Captain arrested in fatal parasailing incident in the Florida Keys


A Florida Keys boat captain was arrested on Thursday for manslaughter in connection with a fatal parasailing trip this year, officials said.

A warrant for his arrest accused the captain, Daniel Gavin Couch, 49, of failing to check the weather before the May 30 trip and then cutting the tow line of his passengers’ parasail in strong winds.

Supraja Alaparthi, 33, died and her 10-year-old son and 9-year-old nephew were injured. They were from Illinois.

Couch was arrested Thursday by the Florida Fish and Wildlife Conservation Commission on a warrant for one count of manslaughter and five counts of violating commercial parasailing laws, the commission said.

“There is no excuse for the negligence and disregard for public safety that has been demonstrated in this case,” said FWC Maj. Alberto Maza, regional commander of the United Nations Law Enforcement Division. agency.

Couch was being held in lieu of $100,000 bond Thursday night, according to jail records online.

It was not immediately clear if he had an attorney who could speak on his behalf or if he had been formally charged.

The FWC said Couch had not recently checked weather conditions before taking 12 passengers on the May 30 parasailing trip.

While Alaparthi and the children were in the air, high winds prevented them from being winched to the boat, and Couch severed the towline, the commission said.

They fell and were dragged through the water by the parasail before hitting a pillar on the Old Seven Mile Bridge, the arrest warrant says.

The parasail was draped over the deck, with Alaparthi, who was submerged, and the two children hanging in their harnesses, according to the warrant. Good Samaritans came to their aid and cut them off from the harness.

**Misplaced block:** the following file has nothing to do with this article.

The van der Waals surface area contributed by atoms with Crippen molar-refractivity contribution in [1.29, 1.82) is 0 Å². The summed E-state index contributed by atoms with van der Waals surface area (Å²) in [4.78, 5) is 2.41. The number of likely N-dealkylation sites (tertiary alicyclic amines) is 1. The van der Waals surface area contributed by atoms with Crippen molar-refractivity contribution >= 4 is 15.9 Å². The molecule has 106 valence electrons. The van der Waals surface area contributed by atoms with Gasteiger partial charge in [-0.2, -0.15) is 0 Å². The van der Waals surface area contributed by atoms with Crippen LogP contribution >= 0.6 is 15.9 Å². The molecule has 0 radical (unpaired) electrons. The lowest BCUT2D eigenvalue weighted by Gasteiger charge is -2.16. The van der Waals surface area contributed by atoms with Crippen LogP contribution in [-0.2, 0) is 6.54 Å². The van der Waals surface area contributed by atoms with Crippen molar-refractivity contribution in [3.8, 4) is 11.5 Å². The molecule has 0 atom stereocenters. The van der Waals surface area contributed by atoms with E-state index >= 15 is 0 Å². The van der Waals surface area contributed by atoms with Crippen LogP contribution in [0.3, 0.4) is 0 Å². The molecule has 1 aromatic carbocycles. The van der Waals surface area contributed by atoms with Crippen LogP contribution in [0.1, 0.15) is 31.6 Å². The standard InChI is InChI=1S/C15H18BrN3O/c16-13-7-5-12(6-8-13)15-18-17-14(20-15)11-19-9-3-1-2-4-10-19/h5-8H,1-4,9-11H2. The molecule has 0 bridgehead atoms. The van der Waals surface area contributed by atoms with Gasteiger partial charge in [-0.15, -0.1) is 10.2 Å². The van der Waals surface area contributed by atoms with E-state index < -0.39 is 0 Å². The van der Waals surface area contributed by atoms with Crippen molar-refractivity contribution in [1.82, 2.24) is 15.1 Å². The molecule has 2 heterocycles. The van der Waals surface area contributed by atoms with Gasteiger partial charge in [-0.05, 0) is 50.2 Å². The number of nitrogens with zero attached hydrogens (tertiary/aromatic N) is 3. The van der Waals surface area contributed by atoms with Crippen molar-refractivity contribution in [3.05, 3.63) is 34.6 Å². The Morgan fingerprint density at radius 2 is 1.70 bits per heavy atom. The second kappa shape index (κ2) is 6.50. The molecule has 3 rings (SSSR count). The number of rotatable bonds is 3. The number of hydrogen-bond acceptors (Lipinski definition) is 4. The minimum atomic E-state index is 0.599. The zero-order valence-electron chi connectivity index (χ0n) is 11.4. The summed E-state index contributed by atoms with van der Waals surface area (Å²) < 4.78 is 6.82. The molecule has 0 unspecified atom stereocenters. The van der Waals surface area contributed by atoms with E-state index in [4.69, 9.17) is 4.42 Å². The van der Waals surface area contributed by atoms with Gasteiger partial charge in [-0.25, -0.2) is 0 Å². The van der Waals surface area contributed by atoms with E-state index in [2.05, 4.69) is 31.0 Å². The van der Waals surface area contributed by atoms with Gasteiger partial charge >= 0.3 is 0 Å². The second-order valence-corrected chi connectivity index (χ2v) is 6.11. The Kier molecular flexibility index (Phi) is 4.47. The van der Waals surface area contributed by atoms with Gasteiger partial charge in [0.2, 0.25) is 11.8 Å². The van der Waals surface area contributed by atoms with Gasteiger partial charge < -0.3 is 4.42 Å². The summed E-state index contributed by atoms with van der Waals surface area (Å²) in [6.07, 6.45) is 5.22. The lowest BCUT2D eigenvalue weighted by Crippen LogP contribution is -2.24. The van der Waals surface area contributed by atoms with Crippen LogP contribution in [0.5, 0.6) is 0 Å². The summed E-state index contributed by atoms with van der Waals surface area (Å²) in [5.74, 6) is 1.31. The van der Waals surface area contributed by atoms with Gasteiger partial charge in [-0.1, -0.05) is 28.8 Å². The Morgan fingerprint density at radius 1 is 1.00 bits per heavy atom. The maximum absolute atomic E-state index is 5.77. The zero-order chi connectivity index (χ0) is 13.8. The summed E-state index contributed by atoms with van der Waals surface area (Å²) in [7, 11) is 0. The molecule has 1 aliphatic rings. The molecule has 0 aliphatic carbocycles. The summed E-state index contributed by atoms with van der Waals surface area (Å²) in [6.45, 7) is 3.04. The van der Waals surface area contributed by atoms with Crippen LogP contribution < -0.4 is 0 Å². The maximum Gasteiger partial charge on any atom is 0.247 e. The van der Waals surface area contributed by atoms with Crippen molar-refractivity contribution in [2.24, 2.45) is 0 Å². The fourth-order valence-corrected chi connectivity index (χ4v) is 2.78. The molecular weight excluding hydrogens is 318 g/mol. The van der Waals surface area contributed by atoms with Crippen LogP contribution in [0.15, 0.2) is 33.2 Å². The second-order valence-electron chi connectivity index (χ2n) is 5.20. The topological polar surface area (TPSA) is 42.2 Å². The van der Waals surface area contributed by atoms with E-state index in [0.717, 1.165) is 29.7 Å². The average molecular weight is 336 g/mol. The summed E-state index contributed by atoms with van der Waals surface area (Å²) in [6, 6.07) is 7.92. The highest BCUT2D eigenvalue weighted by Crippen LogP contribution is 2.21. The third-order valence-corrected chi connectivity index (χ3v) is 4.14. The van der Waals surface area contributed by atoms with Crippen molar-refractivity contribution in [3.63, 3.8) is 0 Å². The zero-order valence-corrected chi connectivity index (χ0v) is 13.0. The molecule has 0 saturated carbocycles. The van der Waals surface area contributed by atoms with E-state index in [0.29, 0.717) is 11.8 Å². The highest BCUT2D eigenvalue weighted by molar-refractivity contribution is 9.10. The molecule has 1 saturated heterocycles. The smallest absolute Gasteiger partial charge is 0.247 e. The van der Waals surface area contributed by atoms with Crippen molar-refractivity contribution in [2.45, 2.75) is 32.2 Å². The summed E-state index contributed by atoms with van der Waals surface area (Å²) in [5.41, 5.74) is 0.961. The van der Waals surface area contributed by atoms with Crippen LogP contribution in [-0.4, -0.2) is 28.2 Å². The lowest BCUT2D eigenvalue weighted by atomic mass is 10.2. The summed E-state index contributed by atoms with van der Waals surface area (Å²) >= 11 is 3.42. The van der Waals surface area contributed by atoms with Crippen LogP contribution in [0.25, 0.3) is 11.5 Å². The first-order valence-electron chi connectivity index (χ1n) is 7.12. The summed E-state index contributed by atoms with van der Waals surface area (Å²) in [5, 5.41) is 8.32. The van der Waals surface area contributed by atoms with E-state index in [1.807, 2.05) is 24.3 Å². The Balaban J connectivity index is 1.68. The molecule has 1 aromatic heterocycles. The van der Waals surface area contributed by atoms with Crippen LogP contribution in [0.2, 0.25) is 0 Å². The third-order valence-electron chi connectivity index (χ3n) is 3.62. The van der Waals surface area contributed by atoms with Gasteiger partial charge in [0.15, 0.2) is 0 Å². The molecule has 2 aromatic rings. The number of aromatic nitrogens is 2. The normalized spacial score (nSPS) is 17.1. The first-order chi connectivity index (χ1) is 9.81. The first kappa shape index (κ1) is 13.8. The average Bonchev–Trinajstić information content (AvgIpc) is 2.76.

Couch drove to the area “but made no attempt to approach the victims or provide further assistance,” although others went to help, an FWC investigator wrote in a case statement. likely by applying for the arrest warrant.

An attorney for Alaparthi’s family, Ricky Patel, told NBC Miami on Thursday that the family was grateful for the support provided after the incident.

“It means a lot to them. They hope that with this milestone today we can take another step to make sure this doesn’t happen to any families again,” Patel told the station.

Couch had sounded a horn to signal passengers to pull a strap to activate a “chute wrangler,” which would stop and deflate a loose parasail, but it did not deploy, according to the warrant.

A crew member tried to use a gaff to grab the parasail, but the hook was torn from his hands. He then went into the water to try to free the wrangler parachute, but he was unable, according to the warrant.

Couch tried to grab the parachute with his hands but was unable, and the group continued to be dragged along, the warrant says.

The parachute was installed incorrectly, upside down, and it is unclear whether it would have functioned as intended, the FWC investigator wrote.

The FWC investigator wrote in the warrant that Couch had been negligent in not monitoring the weather and allowing them to continue flying even as conditions deteriorated. Cutting the towline was called a ‘gross and blatant move’ that cut off the group’s only safe way of return.



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